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dc.contributor.authorKUTI, J. B.-
dc.description.abstractThe use of multimedia instructions during teaching and learning of quantum physics is becoming popular to overcome the abstract concepts within the subject as well as the resultant students‘ poor performance. It is also pertinent to consider the limitedness of the resources of working memory during multimedia instructions of abstract concepts in order to gauge irrelevant factors considered extraneous to learning which create unwanted cognitive load and hinder retention. However, the determination of the appropriate use of multimedia instruction is undergoing evolution and there is need for further study of the principles of the instructions. Split Attention, one of the theorised principles during multimedia instructions is investigated in this study in three design conditions (DCs) which are use of text with graphics delivered by a speaking agent or an instructor (DC-A), use of text with graphics and a digitised human voice (DC-B) and use of text with graphics only (DC-C). Abstract and spatial reasoning abilities were considered as moderating variables. The study adopted a 3×3×2×2 non-randomised control group factorial design in a quasi-experimental setting. Using multistage sampling technique, 247 participants from six secondary schools comprising 115 and 132 participants in Ijebu and Remo educational zones of Ogun state respectively were selected. Five data collection instruments were used, namely; Quantum Physics Pre Test (r=0.78); Cognitive Load Test (r=0.89); Abstract Reasoning Test (r=0.62); Spatial Reasoning Test (r=0.74) and Retention test in Quantum Physics (r= 0.78). Fifteen hypotheses were tested. Data were analysed using Analysis of Covariance. The main effect of treatment was significant on students‘ retention in quantum physics (F 2, 212 = 45.154; p<0.05), revealing that students exposed to multimedia instructions delivered by an instructor (DC-A) performed significantly better than students exposed to other design conditions; (x DC-A = 40.344, x DC-B= 35.798, x DC-C=31.067). The main effect of cognitive load was significant on students’ retention in physics (F 2, 212 = 3.526; p<0.05), confirming that high cognitive load during instructions minimise retention. The two way interaction effect of treatment and abstract reasoning ability was significant on students‘ retention in quantum physics (F 2,212 =3.342, p<0.05), thereby endorsing the abstract and intangible nature of quantum physics. The two way interaction effect of cognitive load and spatial reasoning ability was significant on students‘ retention in physics (F 2,212 =3.111, p<0.05), which explained the impact of cognitive load on spatial processing. The three way interaction effect of cognitive load, abstract reasoning ability and spatial reasoning ability was significant on students‘ retention in physics (F 2,212 =4.630, p<0.05). Multimedia instructions delivered by a speaking agent (DC-A) offer utmost benefit for retention. Teachers should seek ways to train students to reason abstractly in order to overcome the abstract nature of quantum physics. In the use of multimedia instruction the arrangement of graphics, animations and text must align with appropriate spatial orientation in order to minimise cognitive load during instructions. There is a need to build into the physics curriculum for teacher education and other related disciplines the appropriate use of multimedia instructions in education.en_us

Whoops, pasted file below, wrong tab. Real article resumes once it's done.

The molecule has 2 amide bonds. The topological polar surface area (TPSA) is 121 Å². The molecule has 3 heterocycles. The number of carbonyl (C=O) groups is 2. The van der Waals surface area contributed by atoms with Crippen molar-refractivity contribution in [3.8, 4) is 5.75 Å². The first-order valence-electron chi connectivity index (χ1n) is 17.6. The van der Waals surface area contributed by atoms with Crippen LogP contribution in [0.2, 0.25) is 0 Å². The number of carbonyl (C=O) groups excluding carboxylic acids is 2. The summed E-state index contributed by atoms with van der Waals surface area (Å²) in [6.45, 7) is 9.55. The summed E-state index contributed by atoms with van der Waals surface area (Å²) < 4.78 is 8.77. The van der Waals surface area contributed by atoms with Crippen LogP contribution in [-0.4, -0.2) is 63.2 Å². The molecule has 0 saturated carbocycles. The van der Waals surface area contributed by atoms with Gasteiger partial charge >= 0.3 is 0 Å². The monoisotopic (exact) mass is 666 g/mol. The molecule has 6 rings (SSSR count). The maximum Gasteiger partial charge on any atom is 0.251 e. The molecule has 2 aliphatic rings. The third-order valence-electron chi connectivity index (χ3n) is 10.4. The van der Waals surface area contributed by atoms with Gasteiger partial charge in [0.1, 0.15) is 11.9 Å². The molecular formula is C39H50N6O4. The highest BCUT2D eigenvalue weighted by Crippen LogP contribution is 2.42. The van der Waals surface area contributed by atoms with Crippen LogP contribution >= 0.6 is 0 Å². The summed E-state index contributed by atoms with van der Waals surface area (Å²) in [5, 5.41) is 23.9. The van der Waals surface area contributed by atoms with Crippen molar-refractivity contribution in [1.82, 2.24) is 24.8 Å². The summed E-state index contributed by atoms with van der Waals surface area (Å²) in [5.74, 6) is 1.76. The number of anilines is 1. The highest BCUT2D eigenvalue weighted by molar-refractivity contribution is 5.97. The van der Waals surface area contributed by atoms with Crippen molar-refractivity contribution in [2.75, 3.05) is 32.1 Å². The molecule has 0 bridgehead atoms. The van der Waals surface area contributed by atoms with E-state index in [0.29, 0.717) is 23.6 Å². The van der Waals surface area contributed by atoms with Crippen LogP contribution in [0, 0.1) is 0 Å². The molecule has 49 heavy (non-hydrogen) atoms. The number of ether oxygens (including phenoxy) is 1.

dc.subjectSplit attention multimedia principleen_US
dc.subjectQuantum physicsen_US
dc.subjectCognitive loaden_US
dc.subjectSenior secondary school studentsen_US
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